3. Speeches as Policy. Let's start with an example. In a campaign speech, Obama boldly speaks out against the wars. Hence, a journalist concludes that Obama has an anti-war foreign-policy stance. The problem is simple: words are not actions, but political writers are somehow allowed to sidestep this very obvious point. Both sides of the aisle manipulate this on the same issue sometimes. There are Democrats who support Obama because of his speeches on the wars in the Middle East, while neoconservatives attack him for the same words. Yet his actual foreign policy should appeal to the neoconservatives and should disgust the Democrats. There's a difference between policy analysis and speech analysis. Many journalists apparently still have not figured that out.
4. Unnecessary Side Comments. Oftentimes, a writer will throw in an extra, unnecessary phrase in an otherwise objective piece to nudge a reader toward a particular view. For example: "Mitt Romney received 60% of the votes, Santorum 20%, New Gingrich 10%, and Ron Paul, with little chance of winning, 8%." The writer isn't saying something untruthful, but the Ron Paul aside isn't necessary. From the vote count, readers can infer the low chance of Ron Paul winning. Nonetheless, the writer adds an extra nudge to the reader which provides no beneficial value. This is a tactic of the writer to slyly insert an opinion while maintaining a veneer of objectivity. To a casual reader, this may not seem like a big deal, but as a writer who rereads and considers each sentence several times prior to publishing, I know that such jabs and unnecessary side comments are hardly circumstantial – or trivial.
5. Foreign-Policy Expertise. In foreign-policy pieces, a writer will often accuse someone of a weak or naïve foreign policy. But how does one prove that one is good or not at foreign policy? A fund manager earns returns, Kobe Bryant scores points, a businessman makes sales, and a construction worker builds houses. All of these professionals can show their expertise through results. But how do we know that an "expert" such as Karl Rove is really any good at foreign policy? Certainly, he has many opinions on the subject, and others often agree with him. But where are his results?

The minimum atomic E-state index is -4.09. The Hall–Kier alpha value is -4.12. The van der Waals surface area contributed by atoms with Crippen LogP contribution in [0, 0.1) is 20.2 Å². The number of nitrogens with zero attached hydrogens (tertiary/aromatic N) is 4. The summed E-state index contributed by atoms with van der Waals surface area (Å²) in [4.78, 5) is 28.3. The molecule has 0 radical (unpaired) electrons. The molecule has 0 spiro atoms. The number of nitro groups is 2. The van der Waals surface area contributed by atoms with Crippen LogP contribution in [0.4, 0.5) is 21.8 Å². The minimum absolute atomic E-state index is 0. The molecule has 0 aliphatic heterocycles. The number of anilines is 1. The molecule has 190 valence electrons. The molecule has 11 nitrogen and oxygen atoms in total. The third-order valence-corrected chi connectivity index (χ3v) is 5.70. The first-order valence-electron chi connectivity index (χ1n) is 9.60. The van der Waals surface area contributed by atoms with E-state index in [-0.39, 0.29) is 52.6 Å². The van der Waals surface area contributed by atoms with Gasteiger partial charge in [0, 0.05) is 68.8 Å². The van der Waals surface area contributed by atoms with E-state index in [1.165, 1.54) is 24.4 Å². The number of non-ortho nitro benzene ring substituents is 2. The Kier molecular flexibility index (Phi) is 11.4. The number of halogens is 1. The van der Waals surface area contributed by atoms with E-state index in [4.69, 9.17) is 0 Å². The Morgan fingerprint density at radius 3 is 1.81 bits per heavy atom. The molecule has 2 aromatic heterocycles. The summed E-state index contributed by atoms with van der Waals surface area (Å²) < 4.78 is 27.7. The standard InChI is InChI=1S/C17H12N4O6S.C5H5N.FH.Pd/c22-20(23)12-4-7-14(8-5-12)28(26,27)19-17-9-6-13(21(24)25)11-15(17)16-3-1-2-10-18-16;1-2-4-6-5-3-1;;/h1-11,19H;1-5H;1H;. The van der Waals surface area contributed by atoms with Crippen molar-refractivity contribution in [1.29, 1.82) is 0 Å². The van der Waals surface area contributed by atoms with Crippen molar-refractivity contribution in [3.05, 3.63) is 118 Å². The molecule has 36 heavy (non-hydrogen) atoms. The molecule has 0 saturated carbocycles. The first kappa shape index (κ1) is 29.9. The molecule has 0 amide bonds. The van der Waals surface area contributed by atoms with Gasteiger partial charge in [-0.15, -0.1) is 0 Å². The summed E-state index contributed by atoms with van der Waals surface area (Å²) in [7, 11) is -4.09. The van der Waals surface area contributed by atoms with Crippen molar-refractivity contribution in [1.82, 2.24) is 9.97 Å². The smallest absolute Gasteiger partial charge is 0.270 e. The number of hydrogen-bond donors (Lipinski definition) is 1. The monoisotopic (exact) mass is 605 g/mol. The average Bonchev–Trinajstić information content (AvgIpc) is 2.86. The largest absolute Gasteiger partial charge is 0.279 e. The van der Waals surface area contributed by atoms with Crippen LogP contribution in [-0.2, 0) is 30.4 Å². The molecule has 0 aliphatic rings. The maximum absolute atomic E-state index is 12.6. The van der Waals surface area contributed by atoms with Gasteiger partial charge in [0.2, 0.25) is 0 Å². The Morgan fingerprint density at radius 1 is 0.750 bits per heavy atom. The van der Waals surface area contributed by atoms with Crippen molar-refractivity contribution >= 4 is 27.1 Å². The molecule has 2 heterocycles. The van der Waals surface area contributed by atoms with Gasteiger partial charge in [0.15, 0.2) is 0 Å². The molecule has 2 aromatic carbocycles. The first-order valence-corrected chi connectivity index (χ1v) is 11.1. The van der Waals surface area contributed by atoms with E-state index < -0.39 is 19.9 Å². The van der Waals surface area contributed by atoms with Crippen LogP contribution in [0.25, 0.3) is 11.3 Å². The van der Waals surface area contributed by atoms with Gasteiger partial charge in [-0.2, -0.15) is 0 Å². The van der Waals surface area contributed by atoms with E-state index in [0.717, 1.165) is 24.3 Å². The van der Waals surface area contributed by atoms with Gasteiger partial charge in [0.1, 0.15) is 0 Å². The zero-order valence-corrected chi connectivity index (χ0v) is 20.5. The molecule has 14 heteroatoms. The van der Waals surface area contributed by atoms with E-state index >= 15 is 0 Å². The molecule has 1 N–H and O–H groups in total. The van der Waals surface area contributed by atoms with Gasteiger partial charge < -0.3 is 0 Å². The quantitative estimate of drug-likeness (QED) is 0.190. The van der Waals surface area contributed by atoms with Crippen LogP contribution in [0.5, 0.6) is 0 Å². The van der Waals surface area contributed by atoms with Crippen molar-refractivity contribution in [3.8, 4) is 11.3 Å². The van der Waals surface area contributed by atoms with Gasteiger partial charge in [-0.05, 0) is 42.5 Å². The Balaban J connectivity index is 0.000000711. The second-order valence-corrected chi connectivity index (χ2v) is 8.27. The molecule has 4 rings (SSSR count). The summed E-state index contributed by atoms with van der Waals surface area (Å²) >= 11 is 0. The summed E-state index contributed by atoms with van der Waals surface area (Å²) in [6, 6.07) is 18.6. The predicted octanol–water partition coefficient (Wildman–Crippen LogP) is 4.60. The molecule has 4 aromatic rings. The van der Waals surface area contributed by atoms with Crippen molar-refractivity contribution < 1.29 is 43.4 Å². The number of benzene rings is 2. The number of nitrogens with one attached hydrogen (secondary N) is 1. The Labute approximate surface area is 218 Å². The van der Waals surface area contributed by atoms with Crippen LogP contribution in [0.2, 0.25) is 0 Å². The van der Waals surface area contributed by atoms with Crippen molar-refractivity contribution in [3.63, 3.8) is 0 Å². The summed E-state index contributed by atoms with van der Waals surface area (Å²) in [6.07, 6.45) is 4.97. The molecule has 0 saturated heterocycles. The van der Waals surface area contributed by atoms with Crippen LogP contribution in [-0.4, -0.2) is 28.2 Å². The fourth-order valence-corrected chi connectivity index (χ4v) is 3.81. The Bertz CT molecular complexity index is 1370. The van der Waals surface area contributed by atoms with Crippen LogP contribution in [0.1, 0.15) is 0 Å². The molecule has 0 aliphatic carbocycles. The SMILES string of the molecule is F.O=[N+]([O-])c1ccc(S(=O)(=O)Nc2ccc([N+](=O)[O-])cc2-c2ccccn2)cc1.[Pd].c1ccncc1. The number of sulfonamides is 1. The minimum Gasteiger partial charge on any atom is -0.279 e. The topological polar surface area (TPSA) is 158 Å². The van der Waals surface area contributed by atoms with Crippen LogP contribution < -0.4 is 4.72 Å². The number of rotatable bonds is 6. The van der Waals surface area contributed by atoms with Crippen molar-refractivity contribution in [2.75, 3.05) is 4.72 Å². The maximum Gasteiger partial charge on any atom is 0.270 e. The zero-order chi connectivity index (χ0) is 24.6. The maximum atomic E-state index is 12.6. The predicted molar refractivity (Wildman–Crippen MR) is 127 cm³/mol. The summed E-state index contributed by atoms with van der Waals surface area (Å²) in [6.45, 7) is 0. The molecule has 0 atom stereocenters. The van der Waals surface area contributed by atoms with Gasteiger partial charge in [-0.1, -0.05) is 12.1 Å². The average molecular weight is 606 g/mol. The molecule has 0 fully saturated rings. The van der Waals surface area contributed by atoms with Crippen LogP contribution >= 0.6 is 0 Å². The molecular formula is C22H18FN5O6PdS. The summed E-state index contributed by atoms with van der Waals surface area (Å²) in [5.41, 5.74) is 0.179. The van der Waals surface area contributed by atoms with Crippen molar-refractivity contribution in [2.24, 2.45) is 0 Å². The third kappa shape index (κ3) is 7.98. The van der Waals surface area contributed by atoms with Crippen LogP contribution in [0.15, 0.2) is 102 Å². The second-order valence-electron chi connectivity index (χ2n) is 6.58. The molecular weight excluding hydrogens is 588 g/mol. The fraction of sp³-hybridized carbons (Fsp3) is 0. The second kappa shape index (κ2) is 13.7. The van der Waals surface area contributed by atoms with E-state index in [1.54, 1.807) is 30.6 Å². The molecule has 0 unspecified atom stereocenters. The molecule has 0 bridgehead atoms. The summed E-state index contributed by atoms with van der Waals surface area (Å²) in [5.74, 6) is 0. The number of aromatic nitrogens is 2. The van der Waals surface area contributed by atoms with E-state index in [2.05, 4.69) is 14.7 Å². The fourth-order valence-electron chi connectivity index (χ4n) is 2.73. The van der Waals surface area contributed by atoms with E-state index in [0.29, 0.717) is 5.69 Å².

Foreign policy isn't physics, business, or engineering with observable answers. There isn't a clear right or wrong way of doing something. It all comes down to subjective opinions, so in many ways it's dumb to say, "Karl Rove has a strong foreign policy, while Obama is weak." In such a subjective field, it's impossible to prove one's opinion is really any more valuable than the next person's opinion. Calling someone's foreign policy views "weak" is a completely vacuous statement. We're not talking about the strength of a bridge, but only an opinion, and opinions can't really be weak or strong in that sense.
6. Good Intentions. Everyone has heard this a million times: "The other side has good intentions; they're just misguided." Journalists are always encouraged to find some middle ground. Hence, this approach makes the article sound more objective. And yes, they're correct to an extent – almost everyone does have good intentions.
However, if someone presents me with mountains of evidence against my point of view, yet I continue to hold my position, am I really that well intentioned? Pride and unwillingness to admit being wrong have superseded good intentions at that point. If good intentions are such prime motivators, why is there so much partisanship in Congress? Political-party pressures and one's own pride will sweep good intentions under the rug any day of the week, even when the other side is clearly right. Yet – so that journalists can maintain an objective tone to their articles – we are to imagine Congressmen as altruists battling over the best solutions to the country's many problems.
What about realizing that people are petty? Anyone who has ever had a political argument via blog or email knows this. Many people are unwilling to change their minds no matter the evidence or the argument. They just don't want to admit being wrong. It's a hard pill to swallow, but your Congressman is no more open-minded than a disgruntled blogger.
7. Good Guys Versus Bad Guys. It's almost never a story of the good guys versus the bad guys in the political realm. A story along the lines of the good union versus the evil corporation or vice versa is likely the lowest form of journalism out there. Good versus evil may be a good theme in Lord of the Rings, where heroes battle orcs. But in the real world, such a strong delineation is rarely seen.